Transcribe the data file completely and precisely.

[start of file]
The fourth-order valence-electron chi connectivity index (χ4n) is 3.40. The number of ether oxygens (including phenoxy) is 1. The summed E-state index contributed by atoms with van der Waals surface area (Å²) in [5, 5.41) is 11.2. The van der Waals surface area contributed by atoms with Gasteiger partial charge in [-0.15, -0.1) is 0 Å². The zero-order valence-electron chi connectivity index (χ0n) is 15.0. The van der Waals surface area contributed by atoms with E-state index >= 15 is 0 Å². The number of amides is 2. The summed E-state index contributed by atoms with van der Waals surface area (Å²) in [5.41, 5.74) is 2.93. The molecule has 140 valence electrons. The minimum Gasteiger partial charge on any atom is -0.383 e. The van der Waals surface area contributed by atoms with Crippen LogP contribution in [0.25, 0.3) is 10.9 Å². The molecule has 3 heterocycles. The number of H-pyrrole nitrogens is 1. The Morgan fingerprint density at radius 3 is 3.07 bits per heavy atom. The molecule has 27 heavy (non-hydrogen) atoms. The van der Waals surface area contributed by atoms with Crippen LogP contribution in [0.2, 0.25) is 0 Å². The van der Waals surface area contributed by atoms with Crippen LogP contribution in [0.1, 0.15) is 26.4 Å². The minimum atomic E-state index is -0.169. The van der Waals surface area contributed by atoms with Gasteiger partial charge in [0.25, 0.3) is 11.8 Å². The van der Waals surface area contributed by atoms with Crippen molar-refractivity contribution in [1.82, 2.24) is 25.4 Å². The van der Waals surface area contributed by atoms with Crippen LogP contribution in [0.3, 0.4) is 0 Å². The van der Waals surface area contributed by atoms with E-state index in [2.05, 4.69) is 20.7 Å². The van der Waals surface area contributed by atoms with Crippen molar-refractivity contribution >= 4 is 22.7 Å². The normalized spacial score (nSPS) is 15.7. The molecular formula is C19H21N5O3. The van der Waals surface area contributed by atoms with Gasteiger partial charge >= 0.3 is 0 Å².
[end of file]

The fourth-order valence-electron chi connectivity index (χ4n) is 3.40. The number of ether oxygens (including phenoxy) is 1. The summed E-state index contributed by atoms with van der Waals surface area (Å²) in [5, 5.41) is 11.2. The van der Waals surface area contributed by atoms with Gasteiger partial charge in [-0.15, -0.1) is 0 Å². The zero-order valence-electron chi connectivity index (χ0n) is 15.0. The van der Waals surface area contributed by atoms with E-state index >= 15 is 0 Å². The number of amides is 2. The summed E-state index contributed by atoms with van der Waals surface area (Å²) in [5.41, 5.74) is 2.93. The molecule has 140 valence electrons. The minimum Gasteiger partial charge on any atom is -0.383 e. The van der Waals surface area contributed by atoms with Crippen LogP contribution in [0.25, 0.3) is 10.9 Å². The molecule has 3 heterocycles. The number of H-pyrrole nitrogens is 1. The Morgan fingerprint density at radius 3 is 3.07 bits per heavy atom. The molecule has 27 heavy (non-hydrogen) atoms. The van der Waals surface area contributed by atoms with Crippen LogP contribution in [0.2, 0.25) is 0 Å². The van der Waals surface area contributed by atoms with Crippen LogP contribution in [0.1, 0.15) is 26.4 Å². The minimum atomic E-state index is -0.169. The van der Waals surface area contributed by atoms with Gasteiger partial charge in [0.25, 0.3) is 11.8 Å². The van der Waals surface area contributed by atoms with Crippen molar-refractivity contribution in [1.82, 2.24) is 25.4 Å². The van der Waals surface area contributed by atoms with Crippen LogP contribution in [0.3, 0.4) is 0 Å². The van der Waals surface area contributed by atoms with E-state index in [2.05, 4.69) is 20.7 Å². The van der Waals surface area contributed by atoms with Crippen molar-refractivity contribution >= 4 is 22.7 Å². The normalized spacial score (nSPS) is 15.7. The molecular formula is C19H21N5O3. The van der Waals surface area contributed by atoms with Gasteiger partial charge >= 0.3 is 0 Å².